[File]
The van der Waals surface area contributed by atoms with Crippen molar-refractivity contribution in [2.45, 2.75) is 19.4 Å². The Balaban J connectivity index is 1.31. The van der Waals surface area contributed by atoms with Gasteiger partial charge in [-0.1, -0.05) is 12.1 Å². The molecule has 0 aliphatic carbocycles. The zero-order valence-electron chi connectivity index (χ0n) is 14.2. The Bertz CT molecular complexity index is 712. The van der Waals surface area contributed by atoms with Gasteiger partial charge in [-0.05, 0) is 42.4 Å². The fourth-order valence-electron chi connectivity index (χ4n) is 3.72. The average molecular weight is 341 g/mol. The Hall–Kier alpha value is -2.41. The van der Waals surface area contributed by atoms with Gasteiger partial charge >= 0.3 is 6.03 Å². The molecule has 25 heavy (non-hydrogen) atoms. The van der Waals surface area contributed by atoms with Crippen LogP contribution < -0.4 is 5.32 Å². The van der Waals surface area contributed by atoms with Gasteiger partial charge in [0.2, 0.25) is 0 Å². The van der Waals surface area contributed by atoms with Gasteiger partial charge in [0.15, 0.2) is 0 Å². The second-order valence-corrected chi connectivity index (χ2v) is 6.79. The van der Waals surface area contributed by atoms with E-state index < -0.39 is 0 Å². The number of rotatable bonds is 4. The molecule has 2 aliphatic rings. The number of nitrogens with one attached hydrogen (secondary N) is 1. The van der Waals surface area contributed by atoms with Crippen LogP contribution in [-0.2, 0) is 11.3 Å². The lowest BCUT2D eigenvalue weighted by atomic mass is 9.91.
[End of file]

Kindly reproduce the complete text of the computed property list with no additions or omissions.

The van der Waals surface area contributed by atoms with Crippen molar-refractivity contribution in [2.45, 2.75) is 19.4 Å². The Balaban J connectivity index is 1.31. The van der Waals surface area contributed by atoms with Gasteiger partial charge in [-0.1, -0.05) is 12.1 Å². The molecule has 0 aliphatic carbocycles. The zero-order valence-electron chi connectivity index (χ0n) is 14.2. The Bertz CT molecular complexity index is 712. The van der Waals surface area contributed by atoms with Gasteiger partial charge in [-0.05, 0) is 42.4 Å². The fourth-order valence-electron chi connectivity index (χ4n) is 3.72. The average molecular weight is 341 g/mol. The Hall–Kier alpha value is -2.41. The van der Waals surface area contributed by atoms with Gasteiger partial charge >= 0.3 is 6.03 Å². The molecule has 25 heavy (non-hydrogen) atoms. The van der Waals surface area contributed by atoms with Crippen LogP contribution < -0.4 is 5.32 Å². The van der Waals surface area contributed by atoms with Gasteiger partial charge in [0.2, 0.25) is 0 Å². The van der Waals surface area contributed by atoms with Gasteiger partial charge in [0.15, 0.2) is 0 Å². The second-order valence-corrected chi connectivity index (χ2v) is 6.79. The van der Waals surface area contributed by atoms with E-state index < -0.39 is 0 Å². The number of rotatable bonds is 4. The molecule has 2 aliphatic rings. The number of nitrogens with one attached hydrogen (secondary N) is 1. The van der Waals surface area contributed by atoms with Crippen LogP contribution in [-0.2, 0) is 11.3 Å². The lowest BCUT2D eigenvalue weighted by atomic mass is 9.91.